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Sounding marginality and social disorder: the battle for Madrid’s soundscape, 1850-1930

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Abstract: From the 1850s to the 1930s, when Madrid experienced its greatest urban expansion, its soundscape could be described as a kaleidoscope of sounds and musical practices. During that period, the social inequalities generated by a rapid but uneven process of economic and cultural modernisation led to a battle for the urban soundscape. Madrid’s soundscape thus became an arena where the tensions between competing lifestyles and class interests, and where the struggle for survival, could be enacted; and where a series of issues that were central to the process of modernisation, such as the administration of social aid, the tackling of crime and the improvement of hygiene, could be negotiated. The rising middle classes sought to improve their comfort and extend an ‘aural hygiene’ across the city, coinciding with the implementation of the expansion plan known as ensanche. They tried to close noisy taverns by co-opting criminologists, hygienists and journalists to use their influence to condemn flamenco and gypsies publicly. Furthermore, the middle classes sought to wipe organ grinders and buskers out of the streets of Madrid by launching a criminalising campaign and prompting the legal and police persecution of those musicians. By contrast, the middle classes endorsed the town-hall-sponsored workhouse bands, which could serve as propaganda for the municipal programmes of social aid. These bands showcased former street urchins neatly uniformed as they marched and played together. The canon of musical practices that emerged after decades of police persecution and journalistic propaganda against flamenco and street musicians was ultimately predicated on the values associated with different musical styles and practices. The defence of the work ethic and the rising culture of comfort became the two most pressing concerns. Ownership of Madrid’s soundscape thus hinged on the power to determine what qualified as ‘music’ and what was a disturbing ‘noise.’ By the 1920s, it was clear that that power lay at the hands of those who controlled the media and the production of knowledge, and were thus able to shape public perceptions of different sounds and musical practices.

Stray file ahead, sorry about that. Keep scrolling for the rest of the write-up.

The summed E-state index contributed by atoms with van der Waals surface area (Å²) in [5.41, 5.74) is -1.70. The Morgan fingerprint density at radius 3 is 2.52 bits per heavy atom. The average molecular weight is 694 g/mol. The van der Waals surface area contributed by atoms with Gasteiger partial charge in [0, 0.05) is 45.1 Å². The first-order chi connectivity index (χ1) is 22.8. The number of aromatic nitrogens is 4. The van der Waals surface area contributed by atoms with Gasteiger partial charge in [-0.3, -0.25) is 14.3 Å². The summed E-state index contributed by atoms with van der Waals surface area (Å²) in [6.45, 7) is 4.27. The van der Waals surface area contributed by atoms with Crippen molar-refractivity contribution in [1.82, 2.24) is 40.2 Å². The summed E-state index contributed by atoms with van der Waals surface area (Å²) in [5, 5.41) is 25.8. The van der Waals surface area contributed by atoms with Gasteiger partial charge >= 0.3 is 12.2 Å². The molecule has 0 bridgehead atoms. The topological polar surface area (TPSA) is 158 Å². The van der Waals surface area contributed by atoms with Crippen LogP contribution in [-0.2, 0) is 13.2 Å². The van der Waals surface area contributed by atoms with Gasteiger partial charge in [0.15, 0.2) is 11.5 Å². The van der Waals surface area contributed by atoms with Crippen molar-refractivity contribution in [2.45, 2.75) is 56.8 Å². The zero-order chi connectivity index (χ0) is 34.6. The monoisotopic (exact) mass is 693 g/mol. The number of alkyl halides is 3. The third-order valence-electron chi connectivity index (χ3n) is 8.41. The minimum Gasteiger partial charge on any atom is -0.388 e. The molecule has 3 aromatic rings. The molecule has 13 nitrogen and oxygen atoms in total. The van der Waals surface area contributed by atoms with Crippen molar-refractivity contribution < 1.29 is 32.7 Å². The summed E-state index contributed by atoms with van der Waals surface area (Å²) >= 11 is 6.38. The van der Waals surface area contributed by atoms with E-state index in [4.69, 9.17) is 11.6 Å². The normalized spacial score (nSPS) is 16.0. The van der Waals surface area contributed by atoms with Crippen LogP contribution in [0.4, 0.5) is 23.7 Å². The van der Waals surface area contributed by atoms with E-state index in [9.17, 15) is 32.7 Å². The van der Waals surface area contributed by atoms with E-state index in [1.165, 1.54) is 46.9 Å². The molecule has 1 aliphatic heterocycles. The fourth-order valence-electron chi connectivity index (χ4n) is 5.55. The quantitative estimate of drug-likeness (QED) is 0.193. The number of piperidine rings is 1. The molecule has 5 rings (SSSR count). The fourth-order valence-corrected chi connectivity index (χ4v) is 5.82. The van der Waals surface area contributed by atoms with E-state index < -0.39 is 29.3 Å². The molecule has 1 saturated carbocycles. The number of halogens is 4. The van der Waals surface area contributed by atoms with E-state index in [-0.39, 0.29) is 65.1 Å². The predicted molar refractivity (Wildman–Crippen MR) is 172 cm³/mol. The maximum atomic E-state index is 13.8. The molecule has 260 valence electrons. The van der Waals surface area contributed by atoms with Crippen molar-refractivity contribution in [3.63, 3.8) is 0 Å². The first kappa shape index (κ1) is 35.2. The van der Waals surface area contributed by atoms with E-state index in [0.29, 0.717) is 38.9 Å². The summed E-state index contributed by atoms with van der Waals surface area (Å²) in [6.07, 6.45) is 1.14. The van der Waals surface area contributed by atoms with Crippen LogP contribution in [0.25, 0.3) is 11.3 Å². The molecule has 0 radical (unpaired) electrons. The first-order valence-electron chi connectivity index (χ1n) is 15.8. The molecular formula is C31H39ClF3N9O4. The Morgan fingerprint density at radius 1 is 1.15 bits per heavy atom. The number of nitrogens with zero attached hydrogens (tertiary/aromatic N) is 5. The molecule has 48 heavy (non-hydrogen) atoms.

Biography: Samuel Llano is a musicologist and cultural historian specialising in the study of nineteenth and early-twentieth century Spanish music and in its relationship with other cultures, especially France. His current project deals with the study of Madrid’s soundscape in the nineteenth century, looking at how it helped to articulate social and political responses to a series of problems derived from social inequalities, such as poverty and crime. This research will be published as a sole-authored monograph by Oxford University Press in 2016 with the title Discordant Notes: Marginality and Social Disorder in Madrid, 1850-1930. His publications include Whose Spain?: Negotiating “Spanish Music” in Paris, 1908-1929 (OUP, 2012), winner of the Robert M. Stevenson Award of the American Musicological Society in 2013. Llano has worked as Research Associate in the Department of Spanish and Portuguese, University of Cambridge for the past three years and is now a Lecturer in Hispanic Studies in the Durham University.

This talk is part of the Faculty of Music Colloquia series.

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